Architects of a New Dawn

We’d like to show the side of the world you don’t normally see on television.

The Alamo
by Barek Halfhand

Smack dab in the heart of downtown San Antonio stands an archaic structure has come to serve as the symbol of Texas pride… the name “Alamo” alone represents an entire lexicon of history, lore, romance and war …on one particularly warm Sunday morning I made my way to south on Texas I 35…

Once downtown I was able to secure a self-park garage for $10.00 which I found quite reasonable compared to the $28-32 dollar a day parking I’m used to in downtown Chicago…The clip clop of horse drawn carriages is an odd sound amid circling traffic the roar of the highway and overpass nearby. The specialty shops, boutiques, special attractions and bars of The River Walk looked great, the Crockett and Menger Hotel on the periphery of the Alamo made for great photos as they both most assuredly are situated on battle grounds …

The square little plot of land bordered by a stone wall literally has a visible aura and once one attempts to fully digest the complexity of the Alamo’s history the vibe there resonates even more …construction on this old mission started in 1724 and was originally named” Mission San Antonio de Valero”… this site saw secularization attempts by the Mexican government which brought about many changes and redistribution of Native American lands granting both Indians and European settlers a home with the promise of religious conversion to Catholicism … throughout the next 100 years the tiny mission experienced occupancy by both the Spanish Army and the Mexican army until The Texas Revolution in 1835…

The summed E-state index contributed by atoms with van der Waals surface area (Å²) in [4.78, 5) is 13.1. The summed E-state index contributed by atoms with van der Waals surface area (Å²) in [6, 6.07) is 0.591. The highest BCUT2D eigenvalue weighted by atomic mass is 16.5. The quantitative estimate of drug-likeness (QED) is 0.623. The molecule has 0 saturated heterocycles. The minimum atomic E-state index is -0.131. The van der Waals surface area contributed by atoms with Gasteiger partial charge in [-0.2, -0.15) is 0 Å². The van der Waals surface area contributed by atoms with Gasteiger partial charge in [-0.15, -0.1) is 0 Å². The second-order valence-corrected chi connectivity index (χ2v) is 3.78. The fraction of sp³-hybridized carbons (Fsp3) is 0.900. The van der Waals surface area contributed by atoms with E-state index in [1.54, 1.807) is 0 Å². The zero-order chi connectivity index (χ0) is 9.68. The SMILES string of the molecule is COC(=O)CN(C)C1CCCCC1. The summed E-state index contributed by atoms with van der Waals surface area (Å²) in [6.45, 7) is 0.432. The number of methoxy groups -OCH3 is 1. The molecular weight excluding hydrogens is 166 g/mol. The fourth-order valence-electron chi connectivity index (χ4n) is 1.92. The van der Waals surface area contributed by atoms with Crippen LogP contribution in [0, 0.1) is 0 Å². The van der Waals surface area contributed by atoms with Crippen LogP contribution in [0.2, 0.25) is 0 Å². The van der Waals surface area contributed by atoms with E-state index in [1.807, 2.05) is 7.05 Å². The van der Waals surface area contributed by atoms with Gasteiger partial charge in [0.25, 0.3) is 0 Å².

The most famous event in the Alamo’s history (and perhaps Texas history) was of course the 13 days siege that began on February 23, 1836, when the Mexican army led by General Antonio López de Santa Anna attacked the fortified mission and were held at bay by a rag tag regiment of defenders consisting of soldiers, ranchers, doctors, lawyers and eventually volunteers from nearby settlements like Gonzalez Texas…Names like Colonel Travis, David (Davey) Crockett and Jim Bowie (creator of the Bowie knife) are forged into the American collective conscious from that battle but despite the bravery and fierce attempts to defend the Alamo, on March 6, 1836, the Mexican army breached the outer walls and commenced their relentless attack on the church and Long barrack with cannons captured from the inside…the hand full of women and children holed up in the church that survived were spared and released eventually ...the momentum inspired by this ignominious victory by Santa Anna’s army was short lived and by ordering the execution of 400 of Sam Houston’s newly formed Republic of Texas army after losing a lopsided battle near what is now La Grange Texas as an ego inflated Santa Anna tailed Houston’s retreating T.R.A. along the Gulf Coast. The tables turned in favor of Houston and his revenge motivated fighters, the Battle of San Jacinto on April 21, 1836, lasted a whole 18 minutes when Houston’s angered forces surprised Santa Anna’s army taking their afternoon siesta …